Rural northern Nottinghamshire, with its gentle rolling landscapes and large ducal estates, was transformed in the nineteenth century by coal – deep, wide seams of the stuff that spawned dozens of collieries, and colliery towns, stretching north across the county and on into Yorkshire. Almost without exception, the mines have closed, their passing marked only by the occasional pithead winding wheel, left to commemorate the thousands of men who laboured here. The suddenness of the pit closure programme imposed by the Conservative government in the 1980s knocked the stuffing out of the area, but one prop of its slow revival has been the tourist industry: the countryside in between these former mining communities holds several enjoyable attractions, the best-known of which is Sherwood Forest – or at least the patchy remains of it – with one chunk of woodland preserved in the Sherwood Forest National Nature Reserve, supposedly where Robin Hood did some canoodling with Maid Marian. Byron is a pipsqueak in the celebrity stakes by comparison, but his family home – Newstead Abbey – is here too, as is Hardwick Hall, a handsome Elizabethan mansion built at the behest of one of the most powerful women of her day, Bess of Hardwick (1521–1608).
Newstead AbbeyIn 1539, Newstead Abbey was granted by Henry VIII to Sir John Byron, who demolished most of the church and converted the monastic buildings into a family home. Lord Byron (1788–1824) inherited the estate, which was by then little more than a ruin, in 1798; he restored part of the complex during his six-year residence (1808–14), but most of the present structure actually dates from later renovations, which maintained much of the shape and feel of the medieval original while creating the warren-like mansion that exists today. Inside, a string of intriguing period rooms begins with the neo-Gothic Great Hall and Byron’s bedroom, one of the few rooms to look pretty much like it did when he lived here, and then continues on into the Library, which holds a collection of the poet’s possessions, from letters and an inkstand through to his pistols and boxing gloves. A further room contains a set of satirical, cartoon-like watercolours entitled The Wonderful History of Lord Byron & His Dog by his friend Elizabeth Pigot – there’s a portrait of the self-same dog, Boatswain, in the south gallery, and a conspicuous memorial bearing an absurdly extravagant inscription to the mutt in the delightful walled garden. Beyond lie the main gardens, a secretive and subtle combination of lake, Gothic waterfalls, yew tunnels and Japanese-style rockeries, complete with idiosyncratic pagodas.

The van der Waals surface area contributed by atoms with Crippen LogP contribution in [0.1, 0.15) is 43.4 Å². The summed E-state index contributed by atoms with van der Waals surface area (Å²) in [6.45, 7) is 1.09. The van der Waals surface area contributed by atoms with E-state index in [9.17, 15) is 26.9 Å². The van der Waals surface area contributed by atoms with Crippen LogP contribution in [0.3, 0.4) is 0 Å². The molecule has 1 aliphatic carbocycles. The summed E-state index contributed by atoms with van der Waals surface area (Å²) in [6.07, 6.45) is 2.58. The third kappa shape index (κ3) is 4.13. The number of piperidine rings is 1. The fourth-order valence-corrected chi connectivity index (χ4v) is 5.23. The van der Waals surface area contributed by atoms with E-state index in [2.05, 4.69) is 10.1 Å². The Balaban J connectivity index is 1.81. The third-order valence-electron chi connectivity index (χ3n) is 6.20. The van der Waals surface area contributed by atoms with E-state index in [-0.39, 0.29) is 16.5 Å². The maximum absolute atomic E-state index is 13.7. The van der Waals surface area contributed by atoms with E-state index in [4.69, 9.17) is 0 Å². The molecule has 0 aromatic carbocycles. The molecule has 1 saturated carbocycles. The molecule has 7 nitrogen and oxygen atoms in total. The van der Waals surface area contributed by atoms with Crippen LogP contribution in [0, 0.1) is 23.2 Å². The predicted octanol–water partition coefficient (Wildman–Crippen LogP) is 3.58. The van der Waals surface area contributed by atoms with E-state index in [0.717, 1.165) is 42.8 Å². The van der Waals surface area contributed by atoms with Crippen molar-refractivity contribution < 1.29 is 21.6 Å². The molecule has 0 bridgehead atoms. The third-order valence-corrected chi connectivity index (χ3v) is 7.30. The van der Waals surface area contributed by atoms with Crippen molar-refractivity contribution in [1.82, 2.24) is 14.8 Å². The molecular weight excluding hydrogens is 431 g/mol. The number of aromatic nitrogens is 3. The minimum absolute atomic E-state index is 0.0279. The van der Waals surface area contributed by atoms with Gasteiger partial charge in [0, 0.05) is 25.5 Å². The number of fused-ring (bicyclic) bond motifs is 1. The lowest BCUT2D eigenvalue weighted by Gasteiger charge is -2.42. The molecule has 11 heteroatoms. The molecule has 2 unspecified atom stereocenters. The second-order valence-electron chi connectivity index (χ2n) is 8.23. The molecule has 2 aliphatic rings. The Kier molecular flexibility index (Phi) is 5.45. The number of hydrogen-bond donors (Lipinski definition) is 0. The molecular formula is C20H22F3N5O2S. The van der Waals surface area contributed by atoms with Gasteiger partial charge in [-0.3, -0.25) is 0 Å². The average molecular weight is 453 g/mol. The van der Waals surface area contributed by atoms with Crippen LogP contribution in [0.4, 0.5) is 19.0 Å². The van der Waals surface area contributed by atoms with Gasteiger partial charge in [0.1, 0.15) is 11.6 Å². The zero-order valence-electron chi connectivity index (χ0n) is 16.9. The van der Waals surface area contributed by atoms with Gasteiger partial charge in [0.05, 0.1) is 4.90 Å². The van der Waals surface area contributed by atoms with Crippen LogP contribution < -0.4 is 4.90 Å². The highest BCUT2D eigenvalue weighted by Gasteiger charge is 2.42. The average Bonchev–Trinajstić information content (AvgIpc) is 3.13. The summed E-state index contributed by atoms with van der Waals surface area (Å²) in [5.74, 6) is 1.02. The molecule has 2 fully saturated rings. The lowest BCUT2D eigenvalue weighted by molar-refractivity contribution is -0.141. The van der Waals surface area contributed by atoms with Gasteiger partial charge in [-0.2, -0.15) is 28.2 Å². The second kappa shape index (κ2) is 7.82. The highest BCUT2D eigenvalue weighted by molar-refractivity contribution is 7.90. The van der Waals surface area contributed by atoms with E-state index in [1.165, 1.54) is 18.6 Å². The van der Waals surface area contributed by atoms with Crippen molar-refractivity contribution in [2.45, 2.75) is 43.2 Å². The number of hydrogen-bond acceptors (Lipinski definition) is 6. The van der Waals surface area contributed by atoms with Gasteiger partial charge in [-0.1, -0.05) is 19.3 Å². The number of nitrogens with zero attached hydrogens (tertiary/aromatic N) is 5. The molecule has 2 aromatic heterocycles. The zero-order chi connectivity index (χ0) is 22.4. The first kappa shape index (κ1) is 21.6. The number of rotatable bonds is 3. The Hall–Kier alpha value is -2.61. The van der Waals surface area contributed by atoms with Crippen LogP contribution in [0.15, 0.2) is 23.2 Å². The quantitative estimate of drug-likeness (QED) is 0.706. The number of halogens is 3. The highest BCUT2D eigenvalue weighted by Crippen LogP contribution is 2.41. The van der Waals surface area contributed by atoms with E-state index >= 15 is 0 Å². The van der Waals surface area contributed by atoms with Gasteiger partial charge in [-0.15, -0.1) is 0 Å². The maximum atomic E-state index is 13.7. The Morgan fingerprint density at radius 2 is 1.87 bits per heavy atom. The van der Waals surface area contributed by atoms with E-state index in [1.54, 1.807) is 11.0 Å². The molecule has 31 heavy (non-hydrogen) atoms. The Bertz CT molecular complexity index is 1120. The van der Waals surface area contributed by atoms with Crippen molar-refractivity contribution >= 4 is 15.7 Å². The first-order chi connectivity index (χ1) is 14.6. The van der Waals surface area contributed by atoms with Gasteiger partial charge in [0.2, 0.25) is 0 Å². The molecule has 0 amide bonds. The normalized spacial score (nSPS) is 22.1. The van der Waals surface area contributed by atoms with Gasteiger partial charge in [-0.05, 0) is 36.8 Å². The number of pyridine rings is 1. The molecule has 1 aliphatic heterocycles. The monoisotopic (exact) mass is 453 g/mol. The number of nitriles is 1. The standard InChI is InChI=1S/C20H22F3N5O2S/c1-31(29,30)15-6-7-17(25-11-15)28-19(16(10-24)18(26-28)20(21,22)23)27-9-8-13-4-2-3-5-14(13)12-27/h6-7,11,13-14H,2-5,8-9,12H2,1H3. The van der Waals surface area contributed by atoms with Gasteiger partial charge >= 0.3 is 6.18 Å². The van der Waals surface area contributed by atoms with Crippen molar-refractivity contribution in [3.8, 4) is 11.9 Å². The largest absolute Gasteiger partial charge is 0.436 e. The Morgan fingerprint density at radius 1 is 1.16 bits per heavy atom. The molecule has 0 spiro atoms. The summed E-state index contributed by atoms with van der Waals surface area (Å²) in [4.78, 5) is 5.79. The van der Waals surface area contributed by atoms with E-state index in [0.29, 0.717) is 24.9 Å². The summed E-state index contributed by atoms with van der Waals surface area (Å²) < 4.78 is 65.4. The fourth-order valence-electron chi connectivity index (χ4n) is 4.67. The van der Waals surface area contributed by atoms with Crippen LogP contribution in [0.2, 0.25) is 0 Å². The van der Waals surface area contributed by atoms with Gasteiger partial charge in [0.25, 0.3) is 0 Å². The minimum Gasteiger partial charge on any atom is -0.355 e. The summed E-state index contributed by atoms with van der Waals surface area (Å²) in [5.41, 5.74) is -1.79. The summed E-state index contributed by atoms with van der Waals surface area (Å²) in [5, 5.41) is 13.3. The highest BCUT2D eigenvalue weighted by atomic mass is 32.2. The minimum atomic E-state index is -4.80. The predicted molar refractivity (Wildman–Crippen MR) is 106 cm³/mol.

Hardwick HallBorn the daughter of a minor Derbyshire squire, Elizabeth, Countess of Shrewsbury (1527–1608) – aka Bess of Hardwick – became one of the leading figures of Elizabethan England, renowned for her political and business acumen. She also had a penchant for building and her major achievement, Hardwick Hall, begun when she was 62, has survived in amazingly good condition. The house was the epitome of fashionable taste, a balance of symmetry and ingenious detail in which the rectangular lines of the building are offset by line upon line of windows – there’s actually more glass than stone – while up above, her giant-sized initials (E.S.) hog every roof line. Inside on the top floor, the High Great Chamber, where Bess received her most distinguished guests, boasts an extraordinary plaster frieze, a brightly painted, finely worked affair celebrating the goddess Diana, the virgin huntress – it was, of course, designed to please the Virgin Queen herself. Next door, the breathtaking Long Gallery features exquisite furnishings and fittings from splendid chimneypieces and tapestries through to a set of portraits, including one each of the queen and Bess. Bess could exercise here while keeping out of the sun – at a time when any hint of a tan was considered decidedly plebeian.
Outside, the garden makes for a pleasant wander and, beyond the ha-ha (the animal-excluding low wall and ditch), rare breeds of cattle and sheep graze the surrounding parkland. Finally – and rather confusingly – Hardwick Hall is next to Hardwick Old Hall, Bess’s previous home, but now little more than a broken-down if substantial ruin.